The constraint is artificial. There is nothing to stop it giving all Australians the truly phenomenal speeds of which it is capable. If it wants to charge for usage it can charge for data.

Former Telstra economist John de Ridder has told the Competition Commission its thinking is mired in the past. It is imposing scarcity where none exists, ''building a motorway and then only using one lane''.

Unless we are given what we have already paid to build, most of us might never know what it's truly capable of.

Peter Martin is economics correspondent. Ross Gittins is on leave.

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  • Good article until the end- whilst there is no difference to the end user connection for the NBN, the fact remains that if everybody had the highest speed connection and the most bandwidth allowed, the network backend wouldn't be able to handle it.

    Whilst the cables to the houses can carry tremendous amounts of data (more than most people will need), the cables to the US and elsewhere (where alot of what we view on the internet ultimately resides) are not getting the same upgrades.

    Date and time
    January 16, 2013, 1:06AM
    • Telstra is a monster. It started its life as a bureaucracy, and then when it privatized it forgot it was an essential service, and became a plug hole for irrational money taking. The problem is, there is no philosophy behind its dealings. We're not human beings, we're sitting ducks.

      Date and time
      January 16, 2013, 7:01AM
    • Absolutely true about NBN. There is ZERO reason,other than gouging that everyone isn't given the highest seepd possible. Telstra are to blame for this as they started it as a way to gouge more money from its cable and ADSL customers, and every ISP since has followed suit (especially Optus).

      The argument that the backend wouldn't handle it, is totally fallacious, as (for example) a doubling of speed, would HALVE the time the link is in use.

      There is ZERO cost in providing the maximum speed, it is totally unfathomable why the NBN is being allowed to get away with it by the government (who continuously spruks the benefits, but ignores the politics/extra costs). Maybe the NBN has totally hoodwinked our politicians, that wouldn't be hard, eh? :)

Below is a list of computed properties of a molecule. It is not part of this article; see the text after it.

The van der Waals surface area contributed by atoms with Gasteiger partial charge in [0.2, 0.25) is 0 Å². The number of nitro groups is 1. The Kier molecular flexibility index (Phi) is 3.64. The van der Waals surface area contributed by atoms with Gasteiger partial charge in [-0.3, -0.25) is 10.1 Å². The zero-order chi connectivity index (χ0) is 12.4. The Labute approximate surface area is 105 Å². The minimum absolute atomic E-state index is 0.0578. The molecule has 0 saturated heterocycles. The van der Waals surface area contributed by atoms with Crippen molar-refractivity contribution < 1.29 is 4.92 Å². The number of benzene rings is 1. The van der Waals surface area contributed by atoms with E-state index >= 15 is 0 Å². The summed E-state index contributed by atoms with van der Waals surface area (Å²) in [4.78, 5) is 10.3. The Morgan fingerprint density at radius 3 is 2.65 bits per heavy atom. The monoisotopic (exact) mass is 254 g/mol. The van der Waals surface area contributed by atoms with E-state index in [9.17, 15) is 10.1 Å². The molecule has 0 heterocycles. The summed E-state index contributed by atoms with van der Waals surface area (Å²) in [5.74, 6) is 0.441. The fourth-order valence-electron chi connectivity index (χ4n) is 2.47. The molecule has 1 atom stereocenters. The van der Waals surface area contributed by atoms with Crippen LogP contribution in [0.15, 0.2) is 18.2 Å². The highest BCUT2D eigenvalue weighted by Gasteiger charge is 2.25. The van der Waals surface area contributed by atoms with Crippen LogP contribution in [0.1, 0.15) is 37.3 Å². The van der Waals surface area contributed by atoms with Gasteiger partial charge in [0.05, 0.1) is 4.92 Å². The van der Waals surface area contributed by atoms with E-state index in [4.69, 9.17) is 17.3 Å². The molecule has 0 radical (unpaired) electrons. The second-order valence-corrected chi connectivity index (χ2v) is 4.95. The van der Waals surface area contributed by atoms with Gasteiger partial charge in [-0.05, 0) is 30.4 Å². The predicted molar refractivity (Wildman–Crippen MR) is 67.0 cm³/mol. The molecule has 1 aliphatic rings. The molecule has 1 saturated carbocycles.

Date and time
      January 16, 2013, 7:33AM
    • I humbly suggest you start moving into 2013.

      Obama has had plans to move the U.S. onto high speed broadband for 2 years.

      Other countries have seen the future via South Korea and are buying it (well everything South Korea can make) as fast as they can.

      I would have paid for the NBN yesterday if I could have it today.

      J. Fraser
      Date and time
      January 16, 2013, 8:32AM
    • J. Fraser - you hit the nail on the head, but perhaps accidentally. The NBN is a dreadful waste of money because despite the millions (and actually more like billions) there is almost no-one connected to it and won't be for some time. Exactly how much time no-one seems game to answer. Lots of people want fibre - great! Let them get it, via a competitive process, there are lots of companies who would be able to help them....but they are not allowed to are they? Lots of people could really care - great! let them have what they want via competition...but they won't be able to do that either. But what do we actually have? A massive re-incarnation of PMG which is proving to be just as hopeless as the original.

      Date and time
      January 16, 2013, 9:11AM
    • J Fraser with super high speed broadband - God save us all, he'll be the first post on every political blog in the nation.....

      Date and time
      January 16, 2013, 9:19AM
    • @mw. Hate to break it to you, dopey, but if every customer with even the lowest speed (or say 10mbps) used their connection at the same time, it'd flood the back haul fibre. People on average don't download much more simply because their connection is faster. After all, having a faster connection doesn't make any more content available.

      Date and time
      January 16, 2013, 9:19AM
    • J Fraser

      You continue on about the NBN. . Then tell, how do you expect to benefit from the NBN and what current activities do you see improving for yourself?

      Date and time
      January 16, 2013, 9:41AM
    • sarajane:
      "when it privatized it forgot it was an essential service"

      No,, when YOU sold it, YOU pocketed the money but YOU seem to have forgotten that it is the job of privately owne companies to make money for their owners..

      When I say YOU I mean all those people who voted in a government that cleakly articulated it's intention to sell YOU company to private interests.

      Date and time
      January 16, 2013, 9:41AM
    • I live in country Victoria, my town is not even on the NBN schedule out past 2015, which means it could be expected out in 2018 or 2019, I'll have moved by then, but this white elephant which is meant to be a panacea for telecommuting and assist small businesses in getting on the net and making money has not really hit the right areas, Brunswick was one of the first locations, a suburb so close to the city that already was served by tens of service providers offering unlimited high speed ADSL2+ for less than $50 a month. In the country we're often offered Telstra at over $100 a month or nothing... and telling me the NBN will fix that means nothing when I have to wait half a decade to get it.
      No doubt my fault for choosing to live in the country?

      Country Victoria
      Date and time
      January 16, 2013, 9:45AM